We live in a confusing age. It is an age that tells little boys who do not like contact sports or who fail to conform to expectations about what boys should be interested in, that they might, in fact, be girls. Or, perhaps the girl who would rather play baseball than watch Disney princess movies is told she should question whether she’s really a girl.
These examples are not outliers or exaggerations. Because the concept of gender is so confused and contested in America, we are approaching a time where it is becoming impossible to declare with any confidence what a girl or a boy is.
Gender is the cultural association tied to biological sex. What do I mean? When a little girl is born, she is adorned in pink. But there’s nothing intrinsically or objectively feminine about a color. Pink is simply the agreed-upon cultural association that society has assigned to females.
Gender norms can change from one culture to the next. In Scotland, for example, men wear kilts, which look a lot like a woman’s dress. Except in Scottish culture, it is not feminine to wear a kilt.
So to some degree, gender is culturally-defined, but it is more accurate to say that gender is the social expression of biological sex.
Christians need to understand that as partakers of God’s good creation, we are to acknowledge and participate in culturally-appropriate gender distinctions. This means Christians should abide by the gender norms set by their culture insofar as what the culture dictates does not transgress God’s moral law for upholding the sex distinction between male and female (Deut. 22:5; 1 Cor. 11:3-16). For example, cross-dressing is sinful because it violates the creational boundaries between male and female that come to be expressed in culturally-appropriate gender norms.
The predicament of our current age is that we are approaching a time where gender norms are altogether rejected, regardless of biological sex. Known as “androgyny,” this ethic attempts to make sex and gender indeterminate, which is a violation of God’s creational design for maintaining sex distinctions.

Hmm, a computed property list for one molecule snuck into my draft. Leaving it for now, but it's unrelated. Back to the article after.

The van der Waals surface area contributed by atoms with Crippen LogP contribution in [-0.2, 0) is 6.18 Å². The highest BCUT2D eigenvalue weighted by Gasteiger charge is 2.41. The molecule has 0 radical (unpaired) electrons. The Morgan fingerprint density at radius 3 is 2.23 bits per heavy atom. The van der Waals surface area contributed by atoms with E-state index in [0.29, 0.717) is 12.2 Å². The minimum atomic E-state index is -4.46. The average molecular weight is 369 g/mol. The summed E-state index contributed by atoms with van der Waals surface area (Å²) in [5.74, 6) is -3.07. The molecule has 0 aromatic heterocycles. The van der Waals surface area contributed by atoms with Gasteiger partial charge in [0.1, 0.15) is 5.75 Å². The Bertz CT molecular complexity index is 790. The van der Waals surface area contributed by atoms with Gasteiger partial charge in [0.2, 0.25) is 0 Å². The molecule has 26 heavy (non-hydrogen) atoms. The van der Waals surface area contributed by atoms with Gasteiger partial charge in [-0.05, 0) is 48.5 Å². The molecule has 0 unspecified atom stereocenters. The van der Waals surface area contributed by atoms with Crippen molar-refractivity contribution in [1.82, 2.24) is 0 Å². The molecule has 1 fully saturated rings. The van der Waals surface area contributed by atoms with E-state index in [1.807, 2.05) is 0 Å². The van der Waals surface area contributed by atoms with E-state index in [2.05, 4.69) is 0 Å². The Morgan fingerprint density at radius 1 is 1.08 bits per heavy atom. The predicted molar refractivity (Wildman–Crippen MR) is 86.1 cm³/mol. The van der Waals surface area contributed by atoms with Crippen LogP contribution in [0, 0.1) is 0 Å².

What is not socially constructed, however, is the pivotal truth that gender follows downstream from an objective reality: biological sex. Men are biologically one way, women another. Gender norms are merely the culture’s designation of how it distinguishes men from women. Biology is authoritative in the sense that it determines how gender norms take shape within a culture.
Gender has always been expressed in different ways. What has changed today is that many now see gender as unattached to biological sex. That is, you don’t just express gender differently; you can be a different gender. Your sex may be “female,” but that does not necessarily mean that you — as regards your gender — are “female.”
On the one hand, people do experience gender conflicts, and we call this “gender dysphoria.” We should be compassionate and sensitive with those individuals who are in deep anguish about how they perceive (incorrectly, it should be noted) a mismatch between their sex and their gender identity.
On the other hand, just because someone feels as though they have a confused gender identity, it does not mean that a biological female is truly a male just because she perceives herself to be male.
A lot of this misunderstanding (but not all) comes from extremes when it comes to gender stereotyping. If a woman fails to feel feminine as the culture tells her to be feminine, it does not mean she’s a man. The same is true about men.
Unfortunately, the church has sometimes contributed to extreme gender stereotyping.
When a church hosts a “Wild Game Dinner,” for example, and invites men to it as a church-sanctioned men’s event, it can unintentionally make men who do not enjoy those same activities feel less masculine. Please hear me: I am not saying to quit with these types of events. What I am saying, however, is to be sensitive from advertising it as an event that tries to define manliness and masculinity.
Challenges to pastors
Recovering healthy gender norms is one aspect of what is required of pastors in this day and age. It also means confronting the errors of a society that would have church members confused on what it means to be a boy or a girl, or a man or a woman.
Pastors, especially young ones, do not want to be the culture-warrior type. I get that. I really do. Unfortunately, if you are pastoring, declaring the whole counsel of God includes God’s lordship over human identity and gender norms (Acts 20:27; Gen. 1:27; Matt. 19:4-6).
Pastors do not have to be a culture warriors to lose visitors or members because they are preaching biblical convictions. Church leaders can be as winsome as possible when it comes to controversial subjects like gender and sexuality, but winsomeness on its own is not enough. People left Jesus for the radical discipleship he demanded, and there was no one more winsome than He (John 1:14; John 6:60-66). What is worse than forsaking winsomeness is forsaking biblical truth and allowing culture to devour your flock (Acts 20:28).
Published July 10, 2018